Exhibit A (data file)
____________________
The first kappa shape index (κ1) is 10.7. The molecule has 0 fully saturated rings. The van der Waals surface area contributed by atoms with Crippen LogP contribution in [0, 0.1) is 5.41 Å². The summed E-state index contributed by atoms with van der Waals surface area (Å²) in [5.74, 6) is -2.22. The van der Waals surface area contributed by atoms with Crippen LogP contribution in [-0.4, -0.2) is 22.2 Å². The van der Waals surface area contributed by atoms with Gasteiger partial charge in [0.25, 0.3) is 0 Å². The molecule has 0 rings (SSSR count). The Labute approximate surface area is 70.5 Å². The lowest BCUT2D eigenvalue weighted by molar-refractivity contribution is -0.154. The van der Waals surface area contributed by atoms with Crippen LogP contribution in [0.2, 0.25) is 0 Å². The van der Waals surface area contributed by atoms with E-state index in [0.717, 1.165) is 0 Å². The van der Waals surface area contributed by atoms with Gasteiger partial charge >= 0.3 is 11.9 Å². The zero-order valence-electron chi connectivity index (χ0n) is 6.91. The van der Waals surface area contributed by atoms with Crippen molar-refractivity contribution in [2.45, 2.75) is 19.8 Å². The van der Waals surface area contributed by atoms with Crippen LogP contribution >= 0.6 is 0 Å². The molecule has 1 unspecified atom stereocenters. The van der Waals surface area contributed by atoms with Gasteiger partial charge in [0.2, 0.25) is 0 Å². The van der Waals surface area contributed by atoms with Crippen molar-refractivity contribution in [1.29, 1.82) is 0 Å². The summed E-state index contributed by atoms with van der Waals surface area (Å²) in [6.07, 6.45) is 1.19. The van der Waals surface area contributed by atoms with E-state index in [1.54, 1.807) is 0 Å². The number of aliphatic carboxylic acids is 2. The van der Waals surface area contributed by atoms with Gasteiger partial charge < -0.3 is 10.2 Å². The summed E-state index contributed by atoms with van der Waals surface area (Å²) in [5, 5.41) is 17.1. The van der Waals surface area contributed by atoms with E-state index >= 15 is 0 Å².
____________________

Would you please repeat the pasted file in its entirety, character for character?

The first kappa shape index (κ1) is 10.7. The molecule has 0 fully saturated rings. The van der Waals surface area contributed by atoms with Crippen LogP contribution in [0, 0.1) is 5.41 Å². The summed E-state index contributed by atoms with van der Waals surface area (Å²) in [5.74, 6) is -2.22. The van der Waals surface area contributed by atoms with Crippen LogP contribution in [-0.4, -0.2) is 22.2 Å². The van der Waals surface area contributed by atoms with Gasteiger partial charge in [0.25, 0.3) is 0 Å². The molecule has 0 rings (SSSR count). The Labute approximate surface area is 70.5 Å². The lowest BCUT2D eigenvalue weighted by molar-refractivity contribution is -0.154. The van der Waals surface area contributed by atoms with Crippen LogP contribution in [0.2, 0.25) is 0 Å². The van der Waals surface area contributed by atoms with E-state index in [0.717, 1.165) is 0 Å². The van der Waals surface area contributed by atoms with Gasteiger partial charge >= 0.3 is 11.9 Å². The zero-order valence-electron chi connectivity index (χ0n) is 6.91. The van der Waals surface area contributed by atoms with Crippen molar-refractivity contribution in [2.45, 2.75) is 19.8 Å². The van der Waals surface area contributed by atoms with Crippen LogP contribution >= 0.6 is 0 Å². The molecule has 1 unspecified atom stereocenters. The van der Waals surface area contributed by atoms with Gasteiger partial charge in [0.2, 0.25) is 0 Å². The van der Waals surface area contributed by atoms with Crippen molar-refractivity contribution in [1.29, 1.82) is 0 Å². The summed E-state index contributed by atoms with van der Waals surface area (Å²) in [6.07, 6.45) is 1.19. The van der Waals surface area contributed by atoms with E-state index in [1.54, 1.807) is 0 Å². The number of aliphatic carboxylic acids is 2. The van der Waals surface area contributed by atoms with Gasteiger partial charge < -0.3 is 10.2 Å². The summed E-state index contributed by atoms with van der Waals surface area (Å²) in [5, 5.41) is 17.1. The van der Waals surface area contributed by atoms with E-state index >= 15 is 0 Å².